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Teaching young kids the beginning part of the life cycle of a plant is fairly easy. Most children have planted seeds and watched them sprout and grow into a flower or a bean. However it's harder for them to visualize plants making new seeds to see the life cycle begin again. Use this lesson to take advantage of those dandelions that pop up everywhere in early spring and let your students see the life cycle of a plant in action.
This lesson takes place over a couple of weeks, but when you are finished young kids will have a much clearer understanding of the life cycle of a plant.
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Materials for the Lesson
- Book about dandelions - The Dandelion Seed by Joseph P. Anthony or Dandelions: Stars in the Grass by Mia Posada
- Dandelions growing wild that are accessible to the students
- Craft Sticks, one per child
- Science notebooks or journals
- Pencils, crayons and markers
- Rulers and hand lenses
- Paper plates
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Students should be familiar with the idea that plants grow from seeds. Let them plant Lima beans or other seeds before starting this lesson.
Ask the class if they know what dandelions are. Then read them a book about dandelions. Discuss the book with the class, paying special attention to what is happening when the yellow flowers turn to seed. Talk about where they might have seen dandelions growing.
Tell the children that they are going to be observing some dandelions of their own over the next few weeks. Give each child a craft stick and have him write his name on it with a marker. Permanent markers are useful to help stave off the effects of weathering on the child's name.
Take the class outside to an area of the school grounds where dandelions are plentiful and have each child choose a dandelion to observe. More than one child may observe the same plant. Show them how to put their craft sticks in the ground next to their flowers so that they can easily find them each time they observe.
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Bring the children outside to observe the flowers every day or two. Have them write their observations in their science journals. (If you don't have journals, you can easily make an observation notebook by stapling together several half-sheets of paper with a cover that says My Dandelion Observations.) Make sure they include the date each time they observe and that they use both pictures and words to record. Bring a basket of rulers and hand lenses out with each time in case any children want to measure their plants or look at them up close.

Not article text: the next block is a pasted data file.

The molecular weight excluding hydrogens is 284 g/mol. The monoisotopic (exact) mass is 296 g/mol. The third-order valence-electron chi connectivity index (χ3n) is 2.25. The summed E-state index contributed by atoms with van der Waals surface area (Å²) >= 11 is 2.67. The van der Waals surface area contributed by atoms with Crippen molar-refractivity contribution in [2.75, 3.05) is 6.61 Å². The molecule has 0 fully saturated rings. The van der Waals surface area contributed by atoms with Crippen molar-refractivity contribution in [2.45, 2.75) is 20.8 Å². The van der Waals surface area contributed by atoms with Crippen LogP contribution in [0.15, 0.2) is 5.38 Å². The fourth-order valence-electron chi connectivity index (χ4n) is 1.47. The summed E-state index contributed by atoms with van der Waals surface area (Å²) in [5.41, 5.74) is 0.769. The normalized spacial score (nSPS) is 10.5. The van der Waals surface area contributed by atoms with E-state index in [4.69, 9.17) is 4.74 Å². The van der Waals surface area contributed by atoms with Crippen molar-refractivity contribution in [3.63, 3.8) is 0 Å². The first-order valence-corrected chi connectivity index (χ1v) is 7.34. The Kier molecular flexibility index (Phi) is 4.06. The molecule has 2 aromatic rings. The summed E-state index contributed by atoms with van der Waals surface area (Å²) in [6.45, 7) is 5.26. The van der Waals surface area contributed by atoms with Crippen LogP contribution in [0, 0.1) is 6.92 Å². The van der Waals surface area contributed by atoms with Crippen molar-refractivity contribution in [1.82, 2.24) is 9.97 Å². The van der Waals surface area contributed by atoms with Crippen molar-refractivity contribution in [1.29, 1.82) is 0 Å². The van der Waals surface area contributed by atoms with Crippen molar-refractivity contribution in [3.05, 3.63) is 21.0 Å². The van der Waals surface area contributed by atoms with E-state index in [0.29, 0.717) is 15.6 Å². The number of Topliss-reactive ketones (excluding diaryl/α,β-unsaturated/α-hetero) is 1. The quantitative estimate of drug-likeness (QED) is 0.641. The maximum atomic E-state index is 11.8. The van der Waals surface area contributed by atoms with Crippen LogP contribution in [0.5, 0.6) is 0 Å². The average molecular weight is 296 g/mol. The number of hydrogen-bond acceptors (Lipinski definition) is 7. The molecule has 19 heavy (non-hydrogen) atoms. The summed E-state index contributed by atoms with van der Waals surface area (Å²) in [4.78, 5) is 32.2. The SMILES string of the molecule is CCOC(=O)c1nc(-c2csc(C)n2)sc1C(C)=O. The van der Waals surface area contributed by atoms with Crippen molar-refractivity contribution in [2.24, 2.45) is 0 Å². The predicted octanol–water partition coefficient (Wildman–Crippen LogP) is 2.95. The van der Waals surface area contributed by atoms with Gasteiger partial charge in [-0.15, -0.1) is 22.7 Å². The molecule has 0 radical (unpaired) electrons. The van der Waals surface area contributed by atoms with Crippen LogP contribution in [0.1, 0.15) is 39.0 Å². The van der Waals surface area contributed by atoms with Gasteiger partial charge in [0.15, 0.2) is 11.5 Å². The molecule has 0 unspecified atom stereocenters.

Continue your observations until most of the dandelions have turned to seed and the seeds have blown away. Discuss the children's observations about the life cycle of dandelion.
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To assess give each child a paper plate and show him how to divide it into pie pieces. Then let the children use their observation to make a life cycle of a dandelion on the paper plates. The life cycles should include the seeds taking root in the ground and the seeds sprouting and growing leaves (The children won't have seen these parts, but should be able to add them based on the book read, the class discussions and their other experiences with plants.) They should also include the flower, the flower turning to seeds and the seeds blowing away.
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Try these extension activities during the time that your students are learning about the dandelion life cycle.
- At some point during the study bring in a dandelion flower and another type of flower and let the children observe them with hand lenses at the science center. Have them draw and label the two plants and write about how they are the same and different.
- Read The Tiny Seed by Eric Carle and talk about why plants make so many seeds and what can happen to them.
This lesson on the dandelion's life cycle is the perfect way to teach young kids about the life cycle of other plants.
- Teaching experience.